The only drawback of microsorums, or rather the parameter by which they are inferior to classic indoor ferns, is their photophilousness. Microsorums need bright lighting, but with protection from direct sunlight. Ideal for these ferns are the eastern and western window sills. In winter, it is advisable to adjust the lighting, increasing it to create a more stable environment. Fern responds well to exposure.
Now on sale are some varieties of microsorums that feel good in light partial shade and accustomed to shading. Lighting parameters that are comfortable for the plant are best specified upon purchase.
Microsorums belong to the most heat-loving indoor plants. They are not afraid of heat, but suffer from the slightest hypothermia. It is better to limit air temperature to minimum 20 degrees of heat. A comfortable temperature range in which the plant will not lose its decorativeness - from 21 to 28 degrees heat. The most important point in maintaining a warm environment for micro-forums is protecting the roots from hypothermia. For microsorums, it is not so much the temperature of the air that is important as the temperature of the substrate, it is better to mix the plant on stands, avoiding contact with the cold windowsill or other surfaces that can lead to cooling of the soil in the pot.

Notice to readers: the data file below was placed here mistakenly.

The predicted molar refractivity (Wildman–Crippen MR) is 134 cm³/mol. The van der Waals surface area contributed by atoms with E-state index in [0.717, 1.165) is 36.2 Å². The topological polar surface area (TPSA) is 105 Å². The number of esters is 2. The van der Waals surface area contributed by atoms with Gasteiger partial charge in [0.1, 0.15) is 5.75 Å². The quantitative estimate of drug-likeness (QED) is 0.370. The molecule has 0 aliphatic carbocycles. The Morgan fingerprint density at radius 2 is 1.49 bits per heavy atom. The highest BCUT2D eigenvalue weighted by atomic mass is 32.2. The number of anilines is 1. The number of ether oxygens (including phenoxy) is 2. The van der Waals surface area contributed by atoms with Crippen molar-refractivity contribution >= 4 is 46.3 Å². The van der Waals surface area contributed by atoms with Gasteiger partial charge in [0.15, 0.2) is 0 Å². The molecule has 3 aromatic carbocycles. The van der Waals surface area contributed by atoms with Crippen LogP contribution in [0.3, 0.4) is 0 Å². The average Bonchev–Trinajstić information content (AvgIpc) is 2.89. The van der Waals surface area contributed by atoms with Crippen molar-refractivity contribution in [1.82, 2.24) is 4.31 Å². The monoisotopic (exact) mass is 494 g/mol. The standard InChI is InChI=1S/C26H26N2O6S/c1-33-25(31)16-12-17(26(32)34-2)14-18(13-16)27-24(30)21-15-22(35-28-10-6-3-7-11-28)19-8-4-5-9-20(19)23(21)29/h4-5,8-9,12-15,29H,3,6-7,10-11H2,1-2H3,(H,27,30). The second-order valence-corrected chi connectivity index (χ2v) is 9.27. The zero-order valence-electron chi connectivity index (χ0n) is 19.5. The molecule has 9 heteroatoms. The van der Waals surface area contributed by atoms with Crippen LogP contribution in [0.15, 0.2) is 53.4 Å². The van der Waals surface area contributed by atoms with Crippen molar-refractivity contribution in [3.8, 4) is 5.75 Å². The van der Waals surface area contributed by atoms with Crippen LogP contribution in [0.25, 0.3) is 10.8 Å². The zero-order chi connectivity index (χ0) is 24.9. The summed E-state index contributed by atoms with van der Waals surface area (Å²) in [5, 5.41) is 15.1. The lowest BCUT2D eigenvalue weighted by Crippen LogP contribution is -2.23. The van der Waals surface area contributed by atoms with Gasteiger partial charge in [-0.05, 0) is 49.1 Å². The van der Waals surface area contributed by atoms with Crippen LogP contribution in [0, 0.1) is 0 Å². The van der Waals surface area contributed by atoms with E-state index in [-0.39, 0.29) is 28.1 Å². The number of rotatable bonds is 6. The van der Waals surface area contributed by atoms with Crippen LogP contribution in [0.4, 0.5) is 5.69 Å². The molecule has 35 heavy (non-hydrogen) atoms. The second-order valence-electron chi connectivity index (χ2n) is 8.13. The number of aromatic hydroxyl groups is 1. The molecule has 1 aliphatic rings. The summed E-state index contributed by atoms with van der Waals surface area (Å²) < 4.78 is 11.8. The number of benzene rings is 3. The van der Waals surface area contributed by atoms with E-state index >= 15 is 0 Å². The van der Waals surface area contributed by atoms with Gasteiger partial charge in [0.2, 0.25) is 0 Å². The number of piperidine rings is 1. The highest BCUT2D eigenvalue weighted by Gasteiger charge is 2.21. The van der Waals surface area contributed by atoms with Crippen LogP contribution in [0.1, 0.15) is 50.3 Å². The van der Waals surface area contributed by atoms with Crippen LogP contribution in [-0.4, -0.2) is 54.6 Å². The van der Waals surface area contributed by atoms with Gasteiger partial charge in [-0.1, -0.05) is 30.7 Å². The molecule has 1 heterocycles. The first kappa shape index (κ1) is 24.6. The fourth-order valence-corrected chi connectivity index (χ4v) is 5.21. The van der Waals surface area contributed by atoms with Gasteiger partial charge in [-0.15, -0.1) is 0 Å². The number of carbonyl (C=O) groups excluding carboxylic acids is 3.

The love of warmth and stability is manifested in microsorums and the fact that plants can not be carried out in the open air in the summer. This fern is grown only in room culture. When ventilating the room, ferns should be protected from drafts.
Watering and humidity